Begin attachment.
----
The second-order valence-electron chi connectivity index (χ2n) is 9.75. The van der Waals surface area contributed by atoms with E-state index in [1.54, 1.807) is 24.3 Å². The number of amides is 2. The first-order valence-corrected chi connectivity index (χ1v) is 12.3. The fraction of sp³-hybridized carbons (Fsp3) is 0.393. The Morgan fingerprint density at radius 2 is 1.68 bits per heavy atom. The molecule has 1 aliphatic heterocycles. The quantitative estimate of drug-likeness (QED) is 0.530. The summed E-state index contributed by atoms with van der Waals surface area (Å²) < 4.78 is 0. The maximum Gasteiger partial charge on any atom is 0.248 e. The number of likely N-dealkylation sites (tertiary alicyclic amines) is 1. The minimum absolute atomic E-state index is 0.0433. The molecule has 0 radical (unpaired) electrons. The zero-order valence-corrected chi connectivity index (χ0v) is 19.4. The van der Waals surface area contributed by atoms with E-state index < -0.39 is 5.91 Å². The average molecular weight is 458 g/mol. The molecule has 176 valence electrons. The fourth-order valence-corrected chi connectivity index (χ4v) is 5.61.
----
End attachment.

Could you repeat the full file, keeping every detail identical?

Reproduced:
The second-order valence-electron chi connectivity index (χ2n) is 9.75. The van der Waals surface area contributed by atoms with E-state index in [1.54, 1.807) is 24.3 Å². The number of amides is 2. The first-order valence-corrected chi connectivity index (χ1v) is 12.3. The fraction of sp³-hybridized carbons (Fsp3) is 0.393. The Morgan fingerprint density at radius 2 is 1.68 bits per heavy atom. The molecule has 1 aliphatic heterocycles. The quantitative estimate of drug-likeness (QED) is 0.530. The summed E-state index contributed by atoms with van der Waals surface area (Å²) < 4.78 is 0. The maximum Gasteiger partial charge on any atom is 0.248 e. The number of likely N-dealkylation sites (tertiary alicyclic amines) is 1. The minimum absolute atomic E-state index is 0.0433. The molecule has 0 radical (unpaired) electrons. The zero-order valence-corrected chi connectivity index (χ0v) is 19.4. The van der Waals surface area contributed by atoms with E-state index < -0.39 is 5.91 Å². The average molecular weight is 458 g/mol. The molecule has 176 valence electrons. The fourth-order valence-corrected chi connectivity index (χ4v) is 5.61.